While some changes can only be implemented by regulation – like the compulsion to start contributing into a workplace pension scheme brought by auto-enrolment -, others could be driven by private initiative from providers. This requires new product development and good customer service.
A new pensions revolution – using marketing best practice and behavioural science
Cherish that thought for a moment – new product development and good customer service for everyone in the pensions and retirement market.
Pensions and retirement planning are difficult for consumers because it’s a complex underlying buy; because it’s difficult to translate the different elements into meaningful options and language; because there is no immediate feedback of what makes a good or bad choice; because it deals with very delayed gratification, that anti-climax of consumption.
However, these are all things that behavioural science, costumer insight and marketing best practice can deal with:
– helping people to plan and getting down to doing what they want for the long run, bridging the usual gap between intention and action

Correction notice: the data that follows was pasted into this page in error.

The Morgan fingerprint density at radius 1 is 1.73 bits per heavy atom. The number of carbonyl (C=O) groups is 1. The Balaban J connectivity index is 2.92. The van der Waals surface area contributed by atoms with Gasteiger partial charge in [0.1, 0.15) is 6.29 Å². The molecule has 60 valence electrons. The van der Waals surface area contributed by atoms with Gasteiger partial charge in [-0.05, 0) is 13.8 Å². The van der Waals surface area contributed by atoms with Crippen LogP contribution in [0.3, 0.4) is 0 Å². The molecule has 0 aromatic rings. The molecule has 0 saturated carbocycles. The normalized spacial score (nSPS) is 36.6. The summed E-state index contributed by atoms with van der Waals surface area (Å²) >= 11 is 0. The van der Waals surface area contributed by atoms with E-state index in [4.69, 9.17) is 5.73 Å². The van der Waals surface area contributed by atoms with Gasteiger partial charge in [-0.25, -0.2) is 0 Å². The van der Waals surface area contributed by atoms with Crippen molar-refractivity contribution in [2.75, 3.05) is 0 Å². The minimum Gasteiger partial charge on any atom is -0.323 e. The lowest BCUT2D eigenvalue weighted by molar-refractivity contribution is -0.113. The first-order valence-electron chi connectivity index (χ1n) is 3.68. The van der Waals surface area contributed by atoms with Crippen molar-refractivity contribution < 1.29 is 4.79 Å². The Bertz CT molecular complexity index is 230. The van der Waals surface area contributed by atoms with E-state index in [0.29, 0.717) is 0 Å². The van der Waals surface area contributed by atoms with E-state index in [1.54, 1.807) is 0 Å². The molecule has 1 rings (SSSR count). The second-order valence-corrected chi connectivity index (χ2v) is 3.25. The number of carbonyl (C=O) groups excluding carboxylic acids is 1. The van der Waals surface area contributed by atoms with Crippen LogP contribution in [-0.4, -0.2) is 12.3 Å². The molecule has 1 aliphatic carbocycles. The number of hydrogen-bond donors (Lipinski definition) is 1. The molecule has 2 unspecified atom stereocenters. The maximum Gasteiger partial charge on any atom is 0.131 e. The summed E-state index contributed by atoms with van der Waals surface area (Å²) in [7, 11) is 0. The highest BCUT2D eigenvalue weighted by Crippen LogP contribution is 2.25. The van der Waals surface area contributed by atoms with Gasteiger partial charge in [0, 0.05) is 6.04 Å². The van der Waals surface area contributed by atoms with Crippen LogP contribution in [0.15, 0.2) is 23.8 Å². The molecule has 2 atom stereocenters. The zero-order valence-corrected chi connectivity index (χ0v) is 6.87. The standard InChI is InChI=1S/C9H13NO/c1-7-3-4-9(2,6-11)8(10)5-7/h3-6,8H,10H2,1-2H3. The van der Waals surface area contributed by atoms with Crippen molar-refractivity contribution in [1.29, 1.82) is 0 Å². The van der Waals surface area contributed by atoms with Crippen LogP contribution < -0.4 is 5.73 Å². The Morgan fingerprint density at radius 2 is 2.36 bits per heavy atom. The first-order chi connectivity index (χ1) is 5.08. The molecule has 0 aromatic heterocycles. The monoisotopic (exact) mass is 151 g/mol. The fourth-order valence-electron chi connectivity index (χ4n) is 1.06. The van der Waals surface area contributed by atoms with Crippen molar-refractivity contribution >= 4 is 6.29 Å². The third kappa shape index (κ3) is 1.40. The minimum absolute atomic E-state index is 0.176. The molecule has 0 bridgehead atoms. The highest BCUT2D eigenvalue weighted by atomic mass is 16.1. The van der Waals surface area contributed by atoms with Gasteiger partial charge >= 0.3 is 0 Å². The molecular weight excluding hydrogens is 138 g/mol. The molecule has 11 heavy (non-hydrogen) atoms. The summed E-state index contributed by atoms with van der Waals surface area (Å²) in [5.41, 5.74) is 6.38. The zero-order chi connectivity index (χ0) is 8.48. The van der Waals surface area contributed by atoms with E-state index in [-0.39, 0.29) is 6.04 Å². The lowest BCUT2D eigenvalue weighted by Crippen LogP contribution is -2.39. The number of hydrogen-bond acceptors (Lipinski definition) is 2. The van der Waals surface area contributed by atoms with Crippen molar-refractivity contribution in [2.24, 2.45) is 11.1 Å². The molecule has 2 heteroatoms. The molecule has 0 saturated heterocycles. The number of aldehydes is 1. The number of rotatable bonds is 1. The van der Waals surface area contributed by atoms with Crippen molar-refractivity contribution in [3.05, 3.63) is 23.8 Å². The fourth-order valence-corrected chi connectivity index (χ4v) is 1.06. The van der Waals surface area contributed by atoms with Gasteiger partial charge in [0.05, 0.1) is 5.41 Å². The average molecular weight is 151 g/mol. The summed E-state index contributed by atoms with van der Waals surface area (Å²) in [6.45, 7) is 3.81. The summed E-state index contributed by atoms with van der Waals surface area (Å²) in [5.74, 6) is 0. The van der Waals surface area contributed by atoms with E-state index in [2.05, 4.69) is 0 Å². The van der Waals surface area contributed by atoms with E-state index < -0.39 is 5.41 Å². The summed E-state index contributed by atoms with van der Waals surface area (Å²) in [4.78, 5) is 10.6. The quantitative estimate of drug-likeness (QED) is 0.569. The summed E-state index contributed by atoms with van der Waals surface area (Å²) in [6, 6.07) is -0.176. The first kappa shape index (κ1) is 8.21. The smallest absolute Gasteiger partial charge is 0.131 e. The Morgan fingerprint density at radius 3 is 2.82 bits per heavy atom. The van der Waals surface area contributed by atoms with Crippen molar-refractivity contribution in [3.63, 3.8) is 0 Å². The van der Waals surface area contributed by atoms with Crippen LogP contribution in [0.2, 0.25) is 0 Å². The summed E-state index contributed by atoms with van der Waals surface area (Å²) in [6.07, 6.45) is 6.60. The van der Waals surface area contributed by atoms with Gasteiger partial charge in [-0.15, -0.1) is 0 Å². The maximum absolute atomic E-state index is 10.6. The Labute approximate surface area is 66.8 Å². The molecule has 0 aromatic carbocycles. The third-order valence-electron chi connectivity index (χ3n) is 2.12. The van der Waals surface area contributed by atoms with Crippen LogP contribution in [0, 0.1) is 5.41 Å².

– setting good defaults and social proofs to signal what everyone else is doing
– distilling relevant options into suitable language
– designing intuitive interfaces that work on most devices (smartphones, tablets, laptops)
– designing good choice architecture and adding well-thought context to help people make decisions about stuff they don’t have much information about
– working around irrationality and common biases that prevent consumers from doing good choices; and also dealing with choice overload effectively!
– taking into account mental accounting principles, self-control issues, and how consumption of a product and service changes as a function of how we pay for that product/service
– doing lots of experiments, A/B testing and using analytics to optimise performance and outcomes
Beware of Amazon pensions but not of good Fintech solutions
I came recently across a news piece suggesting that the Department for Work and Pensions was hiring an ex-Amazon executive because they were planning to get a new Amazon-style pensions.
Before that happens, how about if some responsible, taxpaying, Fintech providers got together to do a new pensions & retirement revolution?
We would all thank them for it.